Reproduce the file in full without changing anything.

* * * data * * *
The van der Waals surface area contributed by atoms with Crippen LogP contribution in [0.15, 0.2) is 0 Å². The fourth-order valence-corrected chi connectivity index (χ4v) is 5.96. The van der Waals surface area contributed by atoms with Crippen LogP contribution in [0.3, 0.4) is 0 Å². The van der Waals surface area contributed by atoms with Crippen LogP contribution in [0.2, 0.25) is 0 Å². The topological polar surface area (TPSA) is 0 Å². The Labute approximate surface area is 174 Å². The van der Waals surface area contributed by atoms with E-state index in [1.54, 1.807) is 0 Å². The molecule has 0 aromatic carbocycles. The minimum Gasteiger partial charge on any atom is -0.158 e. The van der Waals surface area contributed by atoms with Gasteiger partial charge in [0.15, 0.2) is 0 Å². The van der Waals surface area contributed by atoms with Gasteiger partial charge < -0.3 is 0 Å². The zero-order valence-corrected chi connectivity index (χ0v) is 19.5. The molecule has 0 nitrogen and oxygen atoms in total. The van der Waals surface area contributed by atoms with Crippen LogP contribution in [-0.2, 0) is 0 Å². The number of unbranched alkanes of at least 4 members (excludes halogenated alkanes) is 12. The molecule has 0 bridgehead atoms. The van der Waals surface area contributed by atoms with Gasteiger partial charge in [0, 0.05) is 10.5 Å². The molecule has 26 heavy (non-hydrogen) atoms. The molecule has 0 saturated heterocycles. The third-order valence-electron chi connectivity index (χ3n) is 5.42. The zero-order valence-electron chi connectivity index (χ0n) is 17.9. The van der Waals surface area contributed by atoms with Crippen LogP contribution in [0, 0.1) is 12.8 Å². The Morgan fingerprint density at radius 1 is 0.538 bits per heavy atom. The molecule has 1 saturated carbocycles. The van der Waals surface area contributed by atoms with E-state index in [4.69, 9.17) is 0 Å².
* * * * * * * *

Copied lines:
The van der Waals surface area contributed by atoms with Crippen LogP contribution in [0.15, 0.2) is 0 Å². The fourth-order valence-corrected chi connectivity index (χ4v) is 5.96. The van der Waals surface area contributed by atoms with Crippen LogP contribution in [0.3, 0.4) is 0 Å². The van der Waals surface area contributed by atoms with Crippen LogP contribution in [0.2, 0.25) is 0 Å². The topological polar surface area (TPSA) is 0 Å². The Labute approximate surface area is 174 Å². The van der Waals surface area contributed by atoms with E-state index in [1.54, 1.807) is 0 Å². The molecule has 0 aromatic carbocycles. The minimum Gasteiger partial charge on any atom is -0.158 e. The van der Waals surface area contributed by atoms with Gasteiger partial charge in [0.15, 0.2) is 0 Å². The van der Waals surface area contributed by atoms with Gasteiger partial charge < -0.3 is 0 Å². The zero-order valence-corrected chi connectivity index (χ0v) is 19.5. The molecule has 0 nitrogen and oxygen atoms in total. The van der Waals surface area contributed by atoms with Crippen LogP contribution in [-0.2, 0) is 0 Å². The number of unbranched alkanes of at least 4 members (excludes halogenated alkanes) is 12. The molecule has 0 bridgehead atoms. The van der Waals surface area contributed by atoms with Gasteiger partial charge in [0, 0.05) is 10.5 Å². The molecule has 26 heavy (non-hydrogen) atoms. The molecule has 0 saturated heterocycles. The third-order valence-electron chi connectivity index (χ3n) is 5.42. The zero-order valence-electron chi connectivity index (χ0n) is 17.9. The van der Waals surface area contributed by atoms with Crippen LogP contribution in [0, 0.1) is 12.8 Å². The Morgan fingerprint density at radius 1 is 0.538 bits per heavy atom. The molecule has 1 saturated carbocycles. The van der Waals surface area contributed by atoms with E-state index in [4.69, 9.17) is 0 Å².